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Charity

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I’ve got a new, upgraded version of this blog program to work with today.  It’s one of those things.  We’ve been meaning to upgrade for a while, but it wasn’t hurting anything to stay where we were, so we didn’t get around to it, and then we did.

I can’t see a great deal of difference between the old version of the program and this one, except that in the space for the post title it says Put Title Here in very faint grey letters until you do put the title there, and I don’t see the point. 

Otherwise, it’s just what I’m used to.  It feels like one of  those things, an upgrade for the sake of an upgrade, as if the people who write these programs think that something has to change every few years or so, even if there’s no need for it.

Having gotten my obligatory new thing bitch out of the way, I want to go back to Ayn Rand and Peter Unger, because I’ve started Living High and Letting Die:  Our Illusion of Innocence, and all I can say is that I’m flabbergasted.

Well, okay, that’s not all I can say.  But we’ll get there.

First, I think Robert is wrong that Ayn Rand gives no compelling reason why we shouldn’t just off and bash somebody in the head if they have something we truly want for ourselves.

Rand’s entire conceptual structure rests on the fact that human beings have one and only one means of survival–their minds–and anything that corrupts or violates that diminishes our capacity to live.  In order to survive and live, we must use of minds to their fullest, which means identifying and accepting the real.  Force and fraud are the chief ways in which some human beings try to destroy the minds of others.  When we engage in force or fraud, what we do is to deny reality rather than accept it.  We not only make other people less capable of surviving, by violating our own hold on rationality and reality, we make ourselves less capable of surviving.

I was also a little confused by Cheryl’s comment that she wasn’t being rational when she decided to read what she liked just because she liked it.  I don’t understand what isn’t “rational” about that.  In fact, I’d say–and I think Rand would say–that choosing to read what you “ought” to read because somebody’s told you that’s what you’re supposed to do would be irrational.  Reading what you want to read because you want to read it is, in fact, the rational thing to do.

And that brings me to Unger, because the issue of rationality looms large in his book, and the issue of truth does to.

But not in the way you’d expect.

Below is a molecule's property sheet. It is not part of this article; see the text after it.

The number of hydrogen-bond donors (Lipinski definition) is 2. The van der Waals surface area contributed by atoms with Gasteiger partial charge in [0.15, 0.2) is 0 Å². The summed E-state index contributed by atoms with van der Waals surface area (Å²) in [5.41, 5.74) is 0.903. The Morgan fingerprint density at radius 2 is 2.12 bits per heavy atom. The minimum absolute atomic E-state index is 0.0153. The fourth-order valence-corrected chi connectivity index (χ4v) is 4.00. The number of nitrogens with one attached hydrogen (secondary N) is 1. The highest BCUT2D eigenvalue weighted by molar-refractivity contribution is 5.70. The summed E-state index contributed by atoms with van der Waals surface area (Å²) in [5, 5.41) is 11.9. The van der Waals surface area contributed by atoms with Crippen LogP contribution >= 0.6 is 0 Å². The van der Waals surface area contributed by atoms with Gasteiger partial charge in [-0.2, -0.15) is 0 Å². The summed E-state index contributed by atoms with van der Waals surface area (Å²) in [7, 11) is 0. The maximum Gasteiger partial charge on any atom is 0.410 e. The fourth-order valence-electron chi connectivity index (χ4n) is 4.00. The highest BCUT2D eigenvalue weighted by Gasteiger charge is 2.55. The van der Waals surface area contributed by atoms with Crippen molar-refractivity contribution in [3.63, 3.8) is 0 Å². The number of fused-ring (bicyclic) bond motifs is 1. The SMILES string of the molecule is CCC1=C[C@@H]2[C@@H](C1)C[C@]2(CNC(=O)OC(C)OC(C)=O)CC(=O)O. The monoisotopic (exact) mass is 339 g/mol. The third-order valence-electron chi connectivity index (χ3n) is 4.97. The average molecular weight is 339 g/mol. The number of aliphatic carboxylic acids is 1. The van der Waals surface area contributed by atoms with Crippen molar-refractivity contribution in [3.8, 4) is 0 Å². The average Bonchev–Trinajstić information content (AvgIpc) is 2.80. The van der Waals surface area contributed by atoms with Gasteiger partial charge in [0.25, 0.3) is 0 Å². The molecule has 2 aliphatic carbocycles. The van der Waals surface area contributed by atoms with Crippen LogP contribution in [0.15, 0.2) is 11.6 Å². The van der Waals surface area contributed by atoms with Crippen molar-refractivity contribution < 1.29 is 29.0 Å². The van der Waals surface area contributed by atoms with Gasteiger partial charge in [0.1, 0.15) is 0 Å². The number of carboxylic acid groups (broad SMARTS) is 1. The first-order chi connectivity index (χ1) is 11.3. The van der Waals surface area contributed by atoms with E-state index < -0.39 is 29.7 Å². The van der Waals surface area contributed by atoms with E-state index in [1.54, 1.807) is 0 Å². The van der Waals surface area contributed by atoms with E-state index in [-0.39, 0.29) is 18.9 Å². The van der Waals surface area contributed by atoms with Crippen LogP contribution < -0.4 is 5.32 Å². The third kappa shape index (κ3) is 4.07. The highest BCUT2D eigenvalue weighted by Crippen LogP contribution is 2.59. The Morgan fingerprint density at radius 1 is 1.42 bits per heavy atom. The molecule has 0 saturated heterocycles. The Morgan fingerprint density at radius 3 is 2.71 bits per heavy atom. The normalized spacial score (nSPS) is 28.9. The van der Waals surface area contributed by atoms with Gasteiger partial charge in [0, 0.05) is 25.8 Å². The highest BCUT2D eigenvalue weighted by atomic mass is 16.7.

Let me throw in a little background here,

I said when I first started this book that it looked as if it were going to make the same argument as Peter Singer”s “Famine, Affluence and Morality.”

I was more right than I realized.  Unger not only directly acknowledges that Singer’s essay is his starting point, and that his book is meant to strengthen Singer’s and extend them. 

Singer’s premise, and Unger’s, is that people living in the first world are doing something deeply immoral and reprehensible if they do not give–by private donation or through their governments–all the wealth they earn beyond that necessary for basic survival to people in the third world who without such a donation would surely die early.

I do intend to address that premise eventually, but for today I want only to note a few things about this book.

The first is that Unger has a skewed idea of the “rational,” too. 

At one point, he declares that there is no need to insist on rationality in moral argument, because rationality has nothing to do with moral argument.  He “proves” this by giving a hypothetical example that goes as follows:

You’re walking by and see a child drowing in a shallow pond.  It would cost you nothing to save this child–it wouldn’t be dangerous for you, get you in trouble or otherwise negatively impact your life–and you easily can save him.  But you see that the child is your cousin, and under your uncle’s will, you and this cousin will share in the uncle’s great fortune.  The cousin with get four fifths, and you will get one fifth, unless the cousin dies before you.  Then you will get it all.

Unger then tells us to assume that you have a drug you can give the drowning child to make sure he won’t suffer, and another drug you can give yourself so that forget all about what you’ve done and therefore never feel any guilt.

It’s therefore rational, he says, for you to let your cousin die–and that proves that rationality is no use in moral argument.

The crux of all this, of course, is that it amounts to saying:  if we lived in an alternate universe that was nothing at all like our own, rationality would be no use in moral argument. 

But we live in this world, not that one, and there is no case in which you could commit such an act in which these conditions would prevail.  And once these conditions do not prevail–once you have to consider the cousin’s suffering and your own guilt–then rationality does indeed become vital to moral argument. 

And that’s without getting into whether or not it would be rational for you to gain a fortune by such means in the first place.  I think it wouldn’t, but we’ll get to that later.

The next thing Unger does is to make a slight nod in the direction of moral truths.  How can we know–on what foundation can we say–that moral dictates are “true.”

And then he doesn’t discuss it.  He just announces that the question is a distraction, and entirely beside the point.  Human beings, he says, act as if moral precepts are true, in fact are passionate about their commitment to them, so it doesn’t matter if they’re  “true” or not.  They just are.